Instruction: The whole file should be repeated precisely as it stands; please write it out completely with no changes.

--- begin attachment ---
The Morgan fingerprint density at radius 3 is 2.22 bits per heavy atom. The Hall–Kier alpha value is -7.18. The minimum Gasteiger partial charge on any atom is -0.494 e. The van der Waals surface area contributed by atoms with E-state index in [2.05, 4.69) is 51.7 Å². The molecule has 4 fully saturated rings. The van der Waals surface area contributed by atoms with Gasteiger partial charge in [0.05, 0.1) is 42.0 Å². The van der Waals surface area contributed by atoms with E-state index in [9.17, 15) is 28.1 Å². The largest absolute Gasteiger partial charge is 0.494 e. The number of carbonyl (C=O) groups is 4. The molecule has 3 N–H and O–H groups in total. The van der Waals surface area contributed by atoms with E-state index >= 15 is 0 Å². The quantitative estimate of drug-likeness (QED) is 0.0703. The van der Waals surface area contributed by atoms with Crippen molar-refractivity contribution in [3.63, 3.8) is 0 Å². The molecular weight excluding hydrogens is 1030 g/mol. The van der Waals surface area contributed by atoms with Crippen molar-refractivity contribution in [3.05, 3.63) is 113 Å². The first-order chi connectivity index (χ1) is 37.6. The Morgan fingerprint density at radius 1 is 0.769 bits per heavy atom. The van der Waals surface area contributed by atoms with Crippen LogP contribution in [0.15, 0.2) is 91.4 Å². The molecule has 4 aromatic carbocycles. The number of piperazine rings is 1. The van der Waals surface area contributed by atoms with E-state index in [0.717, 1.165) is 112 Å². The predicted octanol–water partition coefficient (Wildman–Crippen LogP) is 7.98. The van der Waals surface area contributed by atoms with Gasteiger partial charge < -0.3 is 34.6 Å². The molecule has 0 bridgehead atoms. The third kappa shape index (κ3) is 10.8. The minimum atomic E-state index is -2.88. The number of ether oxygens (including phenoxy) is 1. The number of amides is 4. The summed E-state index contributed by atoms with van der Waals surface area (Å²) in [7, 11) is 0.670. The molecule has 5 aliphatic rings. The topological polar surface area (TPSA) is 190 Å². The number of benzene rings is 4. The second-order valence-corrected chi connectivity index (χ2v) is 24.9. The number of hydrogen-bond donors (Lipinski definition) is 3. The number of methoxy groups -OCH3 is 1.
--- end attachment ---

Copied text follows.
The Morgan fingerprint density at radius 3 is 2.22 bits per heavy atom. The Hall–Kier alpha value is -7.18. The minimum Gasteiger partial charge on any atom is -0.494 e. The van der Waals surface area contributed by atoms with E-state index in [2.05, 4.69) is 51.7 Å². The molecule has 4 fully saturated rings. The van der Waals surface area contributed by atoms with Gasteiger partial charge in [0.05, 0.1) is 42.0 Å². The van der Waals surface area contributed by atoms with E-state index in [9.17, 15) is 28.1 Å². The largest absolute Gasteiger partial charge is 0.494 e. The number of carbonyl (C=O) groups is 4. The molecule has 3 N–H and O–H groups in total. The van der Waals surface area contributed by atoms with E-state index >= 15 is 0 Å². The quantitative estimate of drug-likeness (QED) is 0.0703. The van der Waals surface area contributed by atoms with Crippen molar-refractivity contribution in [3.63, 3.8) is 0 Å². The molecular weight excluding hydrogens is 1030 g/mol. The van der Waals surface area contributed by atoms with Crippen molar-refractivity contribution in [3.05, 3.63) is 113 Å². The first-order chi connectivity index (χ1) is 37.6. The Morgan fingerprint density at radius 1 is 0.769 bits per heavy atom. The van der Waals surface area contributed by atoms with Crippen LogP contribution in [0.15, 0.2) is 91.4 Å². The molecule has 4 aromatic carbocycles. The number of piperazine rings is 1. The van der Waals surface area contributed by atoms with E-state index in [0.717, 1.165) is 112 Å². The predicted octanol–water partition coefficient (Wildman–Crippen LogP) is 7.98. The van der Waals surface area contributed by atoms with Gasteiger partial charge < -0.3 is 34.6 Å². The molecule has 0 bridgehead atoms. The third kappa shape index (κ3) is 10.8. The minimum atomic E-state index is -2.88. The number of ether oxygens (including phenoxy) is 1. The number of amides is 4. The summed E-state index contributed by atoms with van der Waals surface area (Å²) in [7, 11) is 0.670. The molecule has 5 aliphatic rings. The topological polar surface area (TPSA) is 190 Å². The number of benzene rings is 4. The second-order valence-corrected chi connectivity index (χ2v) is 24.9. The number of hydrogen-bond donors (Lipinski definition) is 3. The number of methoxy groups -OCH3 is 1.